Re: Air Temperature Effects On Muzzle Velocity By Gustavo F. Ruiz
I'm new to this forum and can easily appreciate the several points being made here. If we all are about long range hunting, then we must strive to be as "ethical" as possible with regards to first round deadly hits and not wounds. What I've learned over the years hunting in TX on hunting leases with many different lease partners is that what one considers long is short for another and vice versa. We should all strive to both stay within our own ability for the shot on game animals as well as strive to extend our ability through as much pre season practice as possible and the pursuit of the best tools we can build or buy. We build the finest rifles we can, we buy the finest optics for our rifles and for determining range, we spend hours/days /weeks perfecting our reloading procedures and tuning our ammo to the gun, we compete at long range as often as possible, we use spotters and target pullers/pasters to give us immediate feedback so we can assimilate as much shooting knowledge as rapidly as possible and in my opinion, we need the best ballistics software predictions we can get because as many have pointed out, when it's oh-dark-thirty and we are by ourselves on a hillside or in a blind we need to know with as much certainty as possible what will work with the highest odds possible for the first and most likely the only shot at Muy Grande. The more intelligently I can model my equipment's performance under widely varying conditions = the better. I regularly set up at 650 yds on whitetail doe across a valley from hillside to hillside on a easterly heading. In central TX it can be mid 20s F in the morning and mid 60s F the same afternoon. And my dope is always enough different that without practice and predictability it would be an impossible shot. Up to now, I've kept pretty decent data for this shot as well as many others in competition and I've yet to have the ballistic calculators agree with reality past 400 - 500 yds. So I'm always looking for software that assimilates more and more variables. I bought Loadbase last week and immediately started testing it against as much historical data as possible and I have to say that so far it is showing substantially greater correlation to reality out to 1000 yds than any of the other half dozen or so programs I've tried. If logging MV vs Temp will give me additional insight, then i'm all for it because I know with certainty that rifle and ammo at 28degrees perform differently than at 90 degrees.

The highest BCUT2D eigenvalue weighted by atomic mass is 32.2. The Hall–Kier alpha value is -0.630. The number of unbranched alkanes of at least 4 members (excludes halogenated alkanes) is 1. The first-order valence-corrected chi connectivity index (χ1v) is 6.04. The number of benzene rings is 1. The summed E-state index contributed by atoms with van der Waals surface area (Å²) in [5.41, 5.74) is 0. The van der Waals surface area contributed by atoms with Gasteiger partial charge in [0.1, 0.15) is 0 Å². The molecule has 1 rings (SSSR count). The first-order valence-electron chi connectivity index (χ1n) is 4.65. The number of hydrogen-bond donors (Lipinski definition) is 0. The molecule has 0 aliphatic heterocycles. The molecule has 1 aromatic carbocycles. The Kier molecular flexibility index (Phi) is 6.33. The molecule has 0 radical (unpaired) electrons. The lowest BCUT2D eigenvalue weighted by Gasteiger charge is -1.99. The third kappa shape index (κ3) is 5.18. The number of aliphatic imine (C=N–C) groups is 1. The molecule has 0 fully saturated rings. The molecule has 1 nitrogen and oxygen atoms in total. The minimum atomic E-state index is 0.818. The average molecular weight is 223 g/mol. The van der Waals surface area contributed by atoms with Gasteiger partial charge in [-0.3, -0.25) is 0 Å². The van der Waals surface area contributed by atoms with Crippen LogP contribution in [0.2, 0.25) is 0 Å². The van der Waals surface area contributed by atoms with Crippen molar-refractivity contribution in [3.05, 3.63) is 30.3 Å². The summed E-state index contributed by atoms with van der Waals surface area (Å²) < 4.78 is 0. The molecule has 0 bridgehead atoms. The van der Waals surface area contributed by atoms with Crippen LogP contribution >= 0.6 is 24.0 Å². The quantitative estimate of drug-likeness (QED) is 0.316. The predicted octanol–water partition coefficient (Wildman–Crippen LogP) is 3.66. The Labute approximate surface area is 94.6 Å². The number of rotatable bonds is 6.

Best wishes to all